A Farmer’s Viewing Station

by John Grey

He once thought just land was beauty,
or a gold that moved in
whenever the topsoil was exposed

but the crop makes him think
of help that will never come,
dirt that nickels and dimes him to desperation,

and rocks, once necklace now headstone.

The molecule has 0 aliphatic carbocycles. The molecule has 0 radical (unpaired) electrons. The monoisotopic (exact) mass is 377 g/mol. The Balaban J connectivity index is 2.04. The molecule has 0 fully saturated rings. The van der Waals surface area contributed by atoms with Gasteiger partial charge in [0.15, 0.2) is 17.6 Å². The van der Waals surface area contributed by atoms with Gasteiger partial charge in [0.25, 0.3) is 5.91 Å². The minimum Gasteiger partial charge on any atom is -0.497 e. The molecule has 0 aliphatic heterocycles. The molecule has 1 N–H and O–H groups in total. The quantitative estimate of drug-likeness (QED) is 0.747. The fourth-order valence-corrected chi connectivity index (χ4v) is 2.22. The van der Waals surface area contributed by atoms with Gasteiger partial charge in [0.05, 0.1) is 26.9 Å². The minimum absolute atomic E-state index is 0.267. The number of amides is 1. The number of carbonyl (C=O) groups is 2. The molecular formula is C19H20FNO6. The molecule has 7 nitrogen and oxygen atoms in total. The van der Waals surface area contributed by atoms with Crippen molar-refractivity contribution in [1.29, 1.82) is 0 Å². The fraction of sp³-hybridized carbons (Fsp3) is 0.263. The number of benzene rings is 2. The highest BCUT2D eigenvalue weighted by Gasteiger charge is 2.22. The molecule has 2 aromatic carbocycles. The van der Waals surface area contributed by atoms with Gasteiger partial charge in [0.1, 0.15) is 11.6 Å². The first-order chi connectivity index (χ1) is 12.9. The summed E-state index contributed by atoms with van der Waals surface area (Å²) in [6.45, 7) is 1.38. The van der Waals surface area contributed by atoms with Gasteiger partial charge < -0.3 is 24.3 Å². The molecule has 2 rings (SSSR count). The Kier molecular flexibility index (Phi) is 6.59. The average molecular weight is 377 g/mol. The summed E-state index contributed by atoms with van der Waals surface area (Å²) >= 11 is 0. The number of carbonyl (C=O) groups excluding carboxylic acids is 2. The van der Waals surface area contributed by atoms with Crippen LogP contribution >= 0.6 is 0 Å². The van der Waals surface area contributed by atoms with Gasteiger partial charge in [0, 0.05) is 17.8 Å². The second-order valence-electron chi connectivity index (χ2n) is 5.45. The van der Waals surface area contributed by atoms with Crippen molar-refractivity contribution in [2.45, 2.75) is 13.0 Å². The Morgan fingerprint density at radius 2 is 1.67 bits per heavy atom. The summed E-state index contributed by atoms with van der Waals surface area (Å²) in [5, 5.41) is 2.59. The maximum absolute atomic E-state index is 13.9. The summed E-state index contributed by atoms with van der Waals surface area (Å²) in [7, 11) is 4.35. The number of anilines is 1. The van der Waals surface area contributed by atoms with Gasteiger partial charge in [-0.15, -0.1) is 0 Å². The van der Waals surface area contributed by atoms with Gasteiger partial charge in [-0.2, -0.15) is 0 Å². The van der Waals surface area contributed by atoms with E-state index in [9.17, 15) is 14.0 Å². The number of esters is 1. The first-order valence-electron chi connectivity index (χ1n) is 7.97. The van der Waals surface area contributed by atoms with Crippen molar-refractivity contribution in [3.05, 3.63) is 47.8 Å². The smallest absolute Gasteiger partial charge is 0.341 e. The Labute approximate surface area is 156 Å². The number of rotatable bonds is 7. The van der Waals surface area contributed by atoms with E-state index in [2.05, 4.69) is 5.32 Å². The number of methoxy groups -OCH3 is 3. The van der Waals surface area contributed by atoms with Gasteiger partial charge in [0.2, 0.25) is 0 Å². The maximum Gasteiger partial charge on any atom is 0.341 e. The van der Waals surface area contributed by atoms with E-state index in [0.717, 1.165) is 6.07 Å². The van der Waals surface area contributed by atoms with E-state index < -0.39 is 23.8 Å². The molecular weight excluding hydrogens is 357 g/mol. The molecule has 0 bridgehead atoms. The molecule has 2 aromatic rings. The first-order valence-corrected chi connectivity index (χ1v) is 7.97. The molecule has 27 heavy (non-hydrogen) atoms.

Who emptied the Earth, he wonders.
Who dressed the bones hot as a stove.

Everywhere he looks,
fastened to the windows,
stunted fields of corn.


John Grey is an Australian poet, US resident. Recently published in Midwest Quarterly, Poetry East and Columbia Review with work upcoming in South Florida Poetry Journal, Hawaii Review and Roanoke Review.

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